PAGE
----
State Treasurer Beth Pearce urged caution. She first provided the committee copies of a tax consultant's report indicating that the state would not be allowed under Internal Revenue Service rules to use private activity bonds to buy a stake in VELCO. Those are bonds usually issued so the state can subsidize business loans or mortgage financing for homeowners.

She also gently rebuffed committee members when they suggested Vermont use some of the $3.4 billion in its public employee pension funds to invest in VELCO. A small state like Vermont has to use outside consultants to manage its pension funds and generally has shied away from making its own investment picks, she said, pointing to the 20 percent annual return announced last June as a sign the formula has been successful.

Using the pension funds to buy a majority stake in VELCO "would be outside the model, and frankly the model has been working pretty well. We're getting good results," Pearce said.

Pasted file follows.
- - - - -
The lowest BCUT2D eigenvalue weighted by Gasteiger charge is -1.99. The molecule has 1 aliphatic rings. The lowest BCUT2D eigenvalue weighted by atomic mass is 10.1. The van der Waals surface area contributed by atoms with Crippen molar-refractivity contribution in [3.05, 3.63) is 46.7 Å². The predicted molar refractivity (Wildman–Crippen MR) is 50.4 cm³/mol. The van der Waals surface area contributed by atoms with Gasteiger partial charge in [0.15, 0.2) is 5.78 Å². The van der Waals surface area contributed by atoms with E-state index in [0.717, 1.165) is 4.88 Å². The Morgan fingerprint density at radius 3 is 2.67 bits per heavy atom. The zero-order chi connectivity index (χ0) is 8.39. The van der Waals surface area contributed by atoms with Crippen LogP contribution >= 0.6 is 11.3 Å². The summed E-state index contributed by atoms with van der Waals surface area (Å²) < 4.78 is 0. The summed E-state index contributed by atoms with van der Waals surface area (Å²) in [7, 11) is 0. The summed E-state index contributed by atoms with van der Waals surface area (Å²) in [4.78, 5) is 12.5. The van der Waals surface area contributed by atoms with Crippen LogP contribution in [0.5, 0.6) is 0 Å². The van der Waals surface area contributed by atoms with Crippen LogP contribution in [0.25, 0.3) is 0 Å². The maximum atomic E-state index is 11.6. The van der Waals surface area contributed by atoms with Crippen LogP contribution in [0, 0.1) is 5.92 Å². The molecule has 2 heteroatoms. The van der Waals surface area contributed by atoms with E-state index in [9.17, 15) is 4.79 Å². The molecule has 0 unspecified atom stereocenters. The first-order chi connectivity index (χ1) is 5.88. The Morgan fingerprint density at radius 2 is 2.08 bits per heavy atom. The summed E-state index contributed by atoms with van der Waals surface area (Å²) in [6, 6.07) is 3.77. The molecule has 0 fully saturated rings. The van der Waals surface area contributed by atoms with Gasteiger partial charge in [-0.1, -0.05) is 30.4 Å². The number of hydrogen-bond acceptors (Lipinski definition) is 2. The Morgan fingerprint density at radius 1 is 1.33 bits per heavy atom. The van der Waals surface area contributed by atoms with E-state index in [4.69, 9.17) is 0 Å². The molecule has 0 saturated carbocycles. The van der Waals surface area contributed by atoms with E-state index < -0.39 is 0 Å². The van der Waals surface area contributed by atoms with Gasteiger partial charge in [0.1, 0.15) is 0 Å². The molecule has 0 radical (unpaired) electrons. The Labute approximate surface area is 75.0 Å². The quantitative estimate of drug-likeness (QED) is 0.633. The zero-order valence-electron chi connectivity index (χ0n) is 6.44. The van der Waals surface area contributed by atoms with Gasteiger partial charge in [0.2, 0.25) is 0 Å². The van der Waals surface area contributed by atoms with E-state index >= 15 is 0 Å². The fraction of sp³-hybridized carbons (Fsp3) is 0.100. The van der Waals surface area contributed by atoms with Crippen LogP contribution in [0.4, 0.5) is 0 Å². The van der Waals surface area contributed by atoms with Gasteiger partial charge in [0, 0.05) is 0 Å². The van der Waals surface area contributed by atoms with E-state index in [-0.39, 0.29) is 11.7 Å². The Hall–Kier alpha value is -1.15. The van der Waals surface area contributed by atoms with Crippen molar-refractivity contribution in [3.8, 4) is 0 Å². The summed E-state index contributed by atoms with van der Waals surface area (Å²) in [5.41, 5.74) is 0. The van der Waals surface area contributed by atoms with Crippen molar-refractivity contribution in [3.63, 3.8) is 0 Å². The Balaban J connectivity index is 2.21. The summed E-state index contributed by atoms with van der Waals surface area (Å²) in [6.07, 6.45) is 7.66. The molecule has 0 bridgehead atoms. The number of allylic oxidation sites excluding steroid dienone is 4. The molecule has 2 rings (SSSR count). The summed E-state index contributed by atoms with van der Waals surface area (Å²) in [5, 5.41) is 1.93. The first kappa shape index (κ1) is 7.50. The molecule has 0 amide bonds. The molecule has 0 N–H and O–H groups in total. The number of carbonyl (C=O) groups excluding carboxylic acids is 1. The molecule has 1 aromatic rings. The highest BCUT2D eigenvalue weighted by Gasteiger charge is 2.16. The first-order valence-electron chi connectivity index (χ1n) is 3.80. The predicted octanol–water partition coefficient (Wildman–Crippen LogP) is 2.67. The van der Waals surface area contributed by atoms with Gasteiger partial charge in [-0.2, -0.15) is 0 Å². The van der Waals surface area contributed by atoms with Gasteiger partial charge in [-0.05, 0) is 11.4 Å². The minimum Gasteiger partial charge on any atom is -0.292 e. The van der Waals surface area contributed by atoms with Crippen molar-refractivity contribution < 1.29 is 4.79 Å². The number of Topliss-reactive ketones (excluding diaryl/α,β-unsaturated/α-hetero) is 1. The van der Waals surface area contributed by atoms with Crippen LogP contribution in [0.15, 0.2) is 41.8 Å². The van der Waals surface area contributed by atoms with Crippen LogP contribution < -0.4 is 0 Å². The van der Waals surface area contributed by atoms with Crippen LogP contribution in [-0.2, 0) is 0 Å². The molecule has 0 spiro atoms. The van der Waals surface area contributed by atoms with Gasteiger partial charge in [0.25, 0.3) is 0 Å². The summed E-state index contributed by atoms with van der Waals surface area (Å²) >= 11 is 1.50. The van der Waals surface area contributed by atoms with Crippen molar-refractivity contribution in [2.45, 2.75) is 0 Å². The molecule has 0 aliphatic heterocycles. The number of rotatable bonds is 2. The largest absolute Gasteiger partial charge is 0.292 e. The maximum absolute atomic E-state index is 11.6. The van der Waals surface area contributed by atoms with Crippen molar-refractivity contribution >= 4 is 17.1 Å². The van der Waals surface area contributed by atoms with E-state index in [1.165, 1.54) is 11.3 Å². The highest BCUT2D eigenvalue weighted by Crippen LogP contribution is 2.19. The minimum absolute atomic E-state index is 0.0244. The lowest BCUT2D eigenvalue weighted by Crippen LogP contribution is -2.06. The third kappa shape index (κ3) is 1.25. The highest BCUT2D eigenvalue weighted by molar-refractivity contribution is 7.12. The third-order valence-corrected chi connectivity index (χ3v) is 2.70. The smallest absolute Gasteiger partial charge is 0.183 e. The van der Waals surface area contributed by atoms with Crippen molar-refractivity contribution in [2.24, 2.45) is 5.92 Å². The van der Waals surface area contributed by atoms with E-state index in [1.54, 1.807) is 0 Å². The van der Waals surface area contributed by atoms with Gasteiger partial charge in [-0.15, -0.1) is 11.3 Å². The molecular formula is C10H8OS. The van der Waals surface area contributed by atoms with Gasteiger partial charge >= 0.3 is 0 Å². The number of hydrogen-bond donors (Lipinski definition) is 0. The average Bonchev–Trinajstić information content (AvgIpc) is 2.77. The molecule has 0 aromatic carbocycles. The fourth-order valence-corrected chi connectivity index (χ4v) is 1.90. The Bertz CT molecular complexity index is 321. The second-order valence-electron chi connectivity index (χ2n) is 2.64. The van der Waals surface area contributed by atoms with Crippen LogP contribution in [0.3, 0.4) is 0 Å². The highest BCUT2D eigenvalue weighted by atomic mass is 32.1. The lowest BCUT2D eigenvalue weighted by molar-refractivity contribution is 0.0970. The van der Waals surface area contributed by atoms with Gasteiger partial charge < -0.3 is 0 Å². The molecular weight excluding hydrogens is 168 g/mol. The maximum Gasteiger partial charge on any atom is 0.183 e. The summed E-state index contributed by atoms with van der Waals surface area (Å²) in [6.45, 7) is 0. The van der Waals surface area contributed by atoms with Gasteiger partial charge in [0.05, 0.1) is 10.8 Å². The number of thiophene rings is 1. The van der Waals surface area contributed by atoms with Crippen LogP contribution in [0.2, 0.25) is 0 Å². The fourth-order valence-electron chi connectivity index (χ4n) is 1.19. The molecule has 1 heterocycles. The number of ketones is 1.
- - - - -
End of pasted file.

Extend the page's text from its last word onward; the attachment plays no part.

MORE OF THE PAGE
William Driscoll, vice president of the manufacturers' group Associated Industries of Vermont, called a potential VELCO takeover "a bad solution in search of a nonexistent problem."

If protecting the public good is the goal, Driscoll said, "We already have the Public Service Board process, which is the forum for investigating, debating and making decisions on those sorts of issues. Introducing what could be a politicized governance of VELCO could undermine the most cost-effective and technically expert operations or project development."

But there appeared to be enthusiasm among a majority of committee members — Illuzzi said it was unanimous — for moving forward.

When Pearce suggested the Legislature would want to hire consultants to study a possible purchase of a majority of VELCO, Sen. Peter Galbraith, D-Windham, responded by pointing to the profit the state could reap.

"To have this benefit come to the state is a really big deal. The fact that it was $50,000 or $150,000 to do a proper valuation shouldn't be a deterrent for something that could be so beneficial to the people of the state of Vermont," Galbraith said.